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The 1951 Army Cadets football team represented the United States Military Academy in the 1951 college football season. Led by head coach Earl Blaik, the team finished with a record of 2–7. The Cadets offense scored 116 points, while the defense allowed 183 points.

1951 Army Cadets football
ConferenceIndependent
1951 record2–7
Head coachEarl Blaik (11th season)
Offensive schemeT formation
Home stadiumMichie Stadium
Seasons
← 1950
1952 →

Contents

OffseasonEdit

In the offseason, Blaik was still agitated by the loss Army suffered to Navy in 1950. In addition, he was upset over the dismissal of General Douglas MacArthur. Sam Galiffa, who was part of the 1949 team, was now a decorated aide to General Matthew Ridgway. Galiffa arranged for members of the Army coaching staff to come to Japan and visit the troops.[1] Vince Lombardi and Doug Kenna first visited Tokyo and conducted several football clinics for the troops stationed there. Although defensive coordinator Murray Warmath helped the discharged players relocate to other schools, it was his last year at Army. He left at the end of the season to become the head coach for Mississippi State.[2]

Honor code violationEdit

A massive honor code academic violation was revealed in the spring of 1951. There were accusations that football players were distributing unauthorized academic information.[3] This was reported to Colonel Paul Harkins on April 2. It was later revealed that Red Blaik's son, Bob, was part of the honor code violation.[4] On August 3, the violations were announced and several athletes were implicated in the scandal.[5]

Joseph P. Kennedy spoke to assistant coach Doug Kenna, and he helped pay the way for several discharged players to attend Notre Dame.[6] Bob Blaik left Army for Colorado College.[7] Of the players that were discharged, three went on to careers in the National Football League: Al Pollard, Gene Filipski and Ray Malavasi. Malavasi also become head coach of the Los Angeles Rams.[8]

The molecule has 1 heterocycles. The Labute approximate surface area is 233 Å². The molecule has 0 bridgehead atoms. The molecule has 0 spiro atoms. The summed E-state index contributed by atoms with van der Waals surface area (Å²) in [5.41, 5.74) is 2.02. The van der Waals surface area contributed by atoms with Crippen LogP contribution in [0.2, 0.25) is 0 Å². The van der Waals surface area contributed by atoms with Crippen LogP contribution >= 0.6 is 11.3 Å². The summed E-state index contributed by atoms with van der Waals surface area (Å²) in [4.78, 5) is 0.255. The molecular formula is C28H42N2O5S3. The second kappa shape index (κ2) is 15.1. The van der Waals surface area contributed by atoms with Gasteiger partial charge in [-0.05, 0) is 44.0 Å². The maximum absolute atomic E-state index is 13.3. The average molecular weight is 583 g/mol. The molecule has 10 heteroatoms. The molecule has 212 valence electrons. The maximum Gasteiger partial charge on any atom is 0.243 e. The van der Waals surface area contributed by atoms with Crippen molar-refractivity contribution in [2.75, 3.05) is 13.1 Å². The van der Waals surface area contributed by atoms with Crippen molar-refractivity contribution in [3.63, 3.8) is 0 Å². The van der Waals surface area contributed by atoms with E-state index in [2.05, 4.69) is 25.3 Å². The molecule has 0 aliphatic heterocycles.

The event was dramatized in the 2005 ESPN film Code Breakers.

Regular seasonEdit

The makeshift team that was assembled had no involvement in the honor violation, but they were still a reminder of it. After losing several games to Ivy League schools, Army defeated Columbia for its first win. The team received a congratulatory note from General Douglas MacArthur.[9]

In week 6 of the season, the Cadets played Frank Gifford and his USC Trojans squad. The game was played at Yankee Stadium.[10] Before the Army–Navy game, the Cadets had a record of 2 wins and 6 losses. This was Blaik's only losing season at Army.[11] In the Army–Navy game, Navy scored two touchdowns before Army even ran an offensive series.

ScheduleEdit

DateOpponentSiteResult
September 29VillanovaL 7–21
October 6at NorthwesternL 14–20
October 13Dartmouth
  • Michie Stadium
  • West Point, New York
L 14–28
October 20at HarvardL 21–22
October 27Columbia
  • Michie Stadium
  • West Point, New York
W 14–9
November 3vs. No. 7 USC*L 6–28
November 10The Citadel
  • Michie Stadium
  • West Point, New York
W 27–6
November 17at PennL 6–7
December 1vs. Navy*L 7–42
  • *Non-conference game
  • Rankings from AP Poll released prior to the game

PersonnelEdit

1951 Army Black Knights football team roster
Players Coaches
Offense
Pos. # Name Class
HB Tommy Bell Fr
Defense
Pos. # Name Class
Special teams
Pos. # Name Class
Head coach
Coordinators/assistant coaches

Legend
  • (C) Team captain
  • (S) Suspended
  • (I) Ineligible
  •   Injured
  •   Redshirt

See alsoEdit

ReferencesEdit

  1. ^ When Pride Still Mattered, David Maraniss, p.118, Simon & Schuster Paperbacks, New York, 1999, ISBN 978-0-684-84418-3
  2. ^ When Pride Still Mattered, David Maraniss, p.131, Simon & Schuster Paperbacks, New York, 1999, ISBN 978-0-684-84418-3
  3. ^ When Pride Still Mattered, David Maraniss, p.120, Simon & Schuster Paperbacks, New York, 1999, ISBN 978-0-684-84418-3
  4. ^ When Pride Still Mattered, David Maraniss, p.123, Simon & Schuster Paperbacks, New York, 1999, ISBN 978-0-684-84418-3
  5. ^ When Pride Still Mattered, David Maraniss, p.130, Simon & Schuster Paperbacks, New York, 1999, ISBN 978-0-684-84418-3
  6. ^ When Pride Still Mattered, David Maraniss, p.131, Simon & Schuster Paperbacks, New York, 1999, ISBN 978-0-684-84418-3
  7. ^ When Pride Still Mattered, David Maraniss, p.131, Simon & Schuster Paperbacks, New York, 1999, ISBN 978-0-684-84418-3
  8. ^ When Pride Still Mattered, David Maraniss, p.132, Simon & Schuster Paperbacks, New York, 1999, ISBN 978-0-684-84418-3
  9. ^ When Pride Still Mattered, David Maraniss, p.138, Simon & Schuster Paperbacks, New York, 1999, ISBN 978-0-684-84418-3
  10. ^ When Pride Still Mattered, David Maraniss, p.139, Simon & Schuster Paperbacks, New York, 1999, ISBN 978-0-684-84418-3
  11. ^ When Pride Still Mattered, David Maraniss, p.139, Simon & Schuster Paperbacks, New York, 1999, ISBN 978-0-684-84418-3